Is Conservatism Dead?

By Piereson, James | New Criterion, September 2009 | Go to article overview

Is Conservatism Dead?

Piereson, James, New Criterion

When in 1962 Clinton Rossiter published a revised edition of Conservatism in America, he gave it the subtitle The Thankless Persuasion. A decade earlier, Raymond English had touched upon a similar theme in an article in The American Scholar titled "Conservatism: The Forbidden Faith." Their point was that conservatism as a political philosophy runs against the American grain and thus will always play something of an incongruous and subordinate role in a revolutionary nation dedicated to equality, democracy, and restless change. While the conservative case for order, tradition, and authority may be useful as a corrective for the excesses of democracy, it can never hope to supplant liberalism as the nation's official governing philosophy. As Rossiter put it, "Our commitment to democracy means that Liberalism will maintain its historic dominance over our minds, and that conservative thinkers will continue as well-kept hut increasingly restless hostages to the American tradition." Liberals will always set the tone for public life, he argued, leaving conservatives with the thankless task of fighting liberal reforms and then adjusting to them after they have been adopted.

Rossiter, like other liberal observers of the post-war scene, such as Richard Hofstadter, Lionel Trilling, Louis Hartz, and Daniel Bell, lamented the fact that an authentic conservative movement was difficult to locate in the United States. To be sure, there were some thoughtful conservatives to be found, such as the author Russell Kirk and Senator Robert Taft, but they were eccentrics, who had little in the way of a popular following, and whose views on policy were hardly distinguishable from those of the business community. On the other hand, the new American right that arose in the 1950s to challenge the New Deal and the Cold War policies of the Truman and Eisenhower administrations did not seem to fit into the conservative tradition at all. Populist in tone and suspicious of leaders from both parties, the new right seemed to have more in common with extremist movements than with conservative parties that traditionally distrusted democracy and defended elites. The radical right, as the liberals called it, was especially frightening because it mobilized huge popular followings behind figures like Joseph McCarthy, Richard Nixon, and the various fundamentalist ministers who spread their messages through the radio waves. The very idea of a President McCarthy or, more realistically, a President Nixon, was enough to send chills down the spine of any right-thinking liberal. Naturally, those liberals preferred to deal with "real" conservatives like Sen. Taft than with populist figures like McCarthy and Nixon who, because of their popular appeal, actually threatened to topple them from power.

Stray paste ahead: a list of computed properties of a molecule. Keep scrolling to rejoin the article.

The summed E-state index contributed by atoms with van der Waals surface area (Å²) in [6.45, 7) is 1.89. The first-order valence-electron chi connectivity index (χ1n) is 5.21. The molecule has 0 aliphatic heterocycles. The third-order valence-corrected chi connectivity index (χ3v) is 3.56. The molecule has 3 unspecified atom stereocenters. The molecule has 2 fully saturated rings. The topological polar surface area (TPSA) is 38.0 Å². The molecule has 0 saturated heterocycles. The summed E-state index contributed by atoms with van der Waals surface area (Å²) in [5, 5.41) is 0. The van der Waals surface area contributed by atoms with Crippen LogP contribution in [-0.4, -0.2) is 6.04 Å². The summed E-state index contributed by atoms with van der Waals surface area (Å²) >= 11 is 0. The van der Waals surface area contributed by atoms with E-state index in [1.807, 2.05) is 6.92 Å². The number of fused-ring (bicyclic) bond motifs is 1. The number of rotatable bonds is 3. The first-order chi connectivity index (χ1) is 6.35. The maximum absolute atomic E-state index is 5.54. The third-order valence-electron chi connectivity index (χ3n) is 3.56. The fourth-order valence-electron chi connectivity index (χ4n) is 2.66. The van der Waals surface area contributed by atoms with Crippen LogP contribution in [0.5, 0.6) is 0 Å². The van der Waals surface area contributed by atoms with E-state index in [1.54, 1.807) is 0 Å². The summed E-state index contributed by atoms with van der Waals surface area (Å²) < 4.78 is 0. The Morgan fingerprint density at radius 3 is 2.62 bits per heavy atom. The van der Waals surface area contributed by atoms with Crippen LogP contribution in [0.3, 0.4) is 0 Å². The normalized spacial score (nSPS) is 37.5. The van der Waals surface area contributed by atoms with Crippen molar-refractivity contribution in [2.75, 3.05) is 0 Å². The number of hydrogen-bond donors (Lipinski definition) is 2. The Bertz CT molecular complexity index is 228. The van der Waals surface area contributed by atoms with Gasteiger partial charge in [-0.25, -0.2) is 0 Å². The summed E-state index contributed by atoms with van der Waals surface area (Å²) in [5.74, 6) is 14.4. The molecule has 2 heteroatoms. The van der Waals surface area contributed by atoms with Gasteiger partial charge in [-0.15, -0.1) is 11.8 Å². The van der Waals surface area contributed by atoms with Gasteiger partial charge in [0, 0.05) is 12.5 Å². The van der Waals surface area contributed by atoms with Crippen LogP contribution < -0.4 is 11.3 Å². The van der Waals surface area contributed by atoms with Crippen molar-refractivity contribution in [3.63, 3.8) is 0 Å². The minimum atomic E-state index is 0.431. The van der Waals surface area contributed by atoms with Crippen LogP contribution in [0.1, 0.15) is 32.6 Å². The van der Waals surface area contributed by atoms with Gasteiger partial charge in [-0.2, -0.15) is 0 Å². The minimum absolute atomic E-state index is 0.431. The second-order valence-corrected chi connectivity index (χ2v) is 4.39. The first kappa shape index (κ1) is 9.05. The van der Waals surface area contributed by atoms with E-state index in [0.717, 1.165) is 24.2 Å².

The liberal analysis of conservatism that was passed down from the 1950s and 1960s has caused endless confusion about what conservatism in America is and is not. It is never a good thing for any philosophical movement to permit itself to be defined by its adversaries, but this is more or less what happened to conservatism in the post-war period, as liberals sought to define it in such a way as to guarantee its failure or ineffectiveness. For one thing, they created a combination of traps and paradoxes for conservatives that gave added meaning to Rossiter's concept of "the thankless persuasion." On the one hand, conservatives, if they wished to maintain that designation (at least in the eyes of liberals), were obliged to endorse all manner of liberal reforms once they were established as part of the new status quo. Thus, self-styled conservatives who attacked the New Deal were not acting like conservatives because they were in effect attacking the established order--and, of course, "real" conservatives would never do that. So it was that conservatives who wished to reverse liberal victories became radicals or extremists. Conservatives, moreover, could have no program of their own or, at any rate, any program that had any reasonable chance of succeeding, because any successful appeal to the wider public would turn them into populists and, through that process, into extremists and radicals. …

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